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How urbanisation became the ‘disease’ of global cities

UrbanisationAs urbanisation increases, cities around the world are becoming congested and overcrowded. Inhabitants are fed up with hours in traffic and paying extortionate rates for accommodation. Against a backdrop of Brexit and increasing global volatility, are we starting to see a case for anti-urbanisation? Globally, more people live in urban than in rural areas and, by 2050, the United Nations predicts that 66 per cent of the world’s population will live in cities. Are we making a mistake by accepting these statistics as inevitable? Is a blind headlong rush into urbanisation the best course of action?

Recent thinking confirms that the division between those who have captured the majority of the benefits from global integration and those who haven’t runs between major cities and smaller communities. The Brexit vote confirmed this growing disillusionment – the sector with the highest ‘leave’ vote experienced stagnating median household incomes for nearly two decades.

This is particularly pertinent in the developing world where population growth is highest due to, among other reasons, high birth rates from younger populations. Is this headlong rush into cities a quick way to create slums? Or is there another way and, if there is, is there something that developing nations could teach city planners (and satellite city planners) in the developed world?

When it comes to our cities, blind acceptance of the inevitable must not be the case.

Africa is an example. As people across the globe move from rural to urban areas in search of a better quality of life that provides employment, basic services, health facilities, adequate shelter and access to the global community, Africa has started to ask: what if we could provide all of this to people right where they are? Would citizens still want to move to congested, overcrowded urban centres if they were offered a better quality of life in their own environment? And could this contribute to a much-needed slowing down of urbanisation, turning urbanisation growth on its head?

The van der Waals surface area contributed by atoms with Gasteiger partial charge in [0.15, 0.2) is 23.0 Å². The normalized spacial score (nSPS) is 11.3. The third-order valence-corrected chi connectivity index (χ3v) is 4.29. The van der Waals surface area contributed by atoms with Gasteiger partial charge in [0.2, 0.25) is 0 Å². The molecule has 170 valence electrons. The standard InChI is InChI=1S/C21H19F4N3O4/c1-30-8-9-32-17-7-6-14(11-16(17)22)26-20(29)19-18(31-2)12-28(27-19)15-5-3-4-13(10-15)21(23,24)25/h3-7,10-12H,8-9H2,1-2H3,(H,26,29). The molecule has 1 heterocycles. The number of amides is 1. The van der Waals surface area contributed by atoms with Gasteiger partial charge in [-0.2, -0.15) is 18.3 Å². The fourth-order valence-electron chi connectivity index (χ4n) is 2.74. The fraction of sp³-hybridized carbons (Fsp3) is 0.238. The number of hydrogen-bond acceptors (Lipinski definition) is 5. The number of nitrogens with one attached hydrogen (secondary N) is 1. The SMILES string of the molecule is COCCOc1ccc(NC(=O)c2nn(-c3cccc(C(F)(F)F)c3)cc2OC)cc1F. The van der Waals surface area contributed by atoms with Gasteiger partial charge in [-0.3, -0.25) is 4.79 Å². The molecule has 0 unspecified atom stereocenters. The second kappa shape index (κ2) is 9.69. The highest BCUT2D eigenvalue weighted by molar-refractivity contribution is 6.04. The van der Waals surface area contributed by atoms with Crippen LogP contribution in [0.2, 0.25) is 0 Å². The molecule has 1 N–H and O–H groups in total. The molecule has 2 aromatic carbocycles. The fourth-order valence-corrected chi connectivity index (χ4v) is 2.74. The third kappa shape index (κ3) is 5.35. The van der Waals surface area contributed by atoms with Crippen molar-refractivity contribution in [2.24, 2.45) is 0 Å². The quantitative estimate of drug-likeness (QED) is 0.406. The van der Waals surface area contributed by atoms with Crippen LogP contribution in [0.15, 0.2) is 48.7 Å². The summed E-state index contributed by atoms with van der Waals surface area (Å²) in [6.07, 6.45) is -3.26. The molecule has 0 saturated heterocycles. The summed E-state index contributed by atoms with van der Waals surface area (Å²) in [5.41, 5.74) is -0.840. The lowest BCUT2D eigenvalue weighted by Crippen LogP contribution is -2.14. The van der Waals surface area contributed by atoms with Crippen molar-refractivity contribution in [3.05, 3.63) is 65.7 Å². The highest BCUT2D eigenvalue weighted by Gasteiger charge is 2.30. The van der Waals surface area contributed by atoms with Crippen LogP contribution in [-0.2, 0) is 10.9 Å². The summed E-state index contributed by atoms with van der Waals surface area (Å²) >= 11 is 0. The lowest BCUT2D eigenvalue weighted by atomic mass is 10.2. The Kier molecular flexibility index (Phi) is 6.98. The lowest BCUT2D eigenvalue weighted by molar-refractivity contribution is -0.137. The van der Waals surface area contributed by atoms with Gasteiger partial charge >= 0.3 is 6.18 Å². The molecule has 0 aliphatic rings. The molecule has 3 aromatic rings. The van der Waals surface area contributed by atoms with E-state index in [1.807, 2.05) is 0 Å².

The notion of Rural Development Districts aims to establish development hubs that will be the missing nodes that make up a truly prosperous circuit for citizens across the country to plug into. Scattered throughout the country, Rural Development Districts will be deliberately located in areas which were traditionally disconnected from major economic hubs. Initially driven by agriculture, they will later house a broader range of other industries, provide residents with access to modern amenities and ultimately a better quality of life.Urbanisation

Unlike most rural areas, they will be fully online, making use of WiMax technology to address the ‘last mile’ problem and provide continuous connectivity. Their schools and training centres will grant teachers and scholars access to the world’s brightest minds, while entrepreneurial centres will encourage residents to tap into the power of the cloud and develop African apps and online businesses that have access to global markets.

The Rural Development Districts also have the potential to provide perfect testing grounds for emerging technologies including 3D printing and advanced micro manufacturing. High tech components, produced for global export, could be produced in these locations which would have a significant impact on job creation outside of traditional industrial zones, potentially disrupting the traditional industrial parks. Goods and people that need to move to urban centres could be transported via a national network of hyper-loops that would connect rural liveable areas to the global market.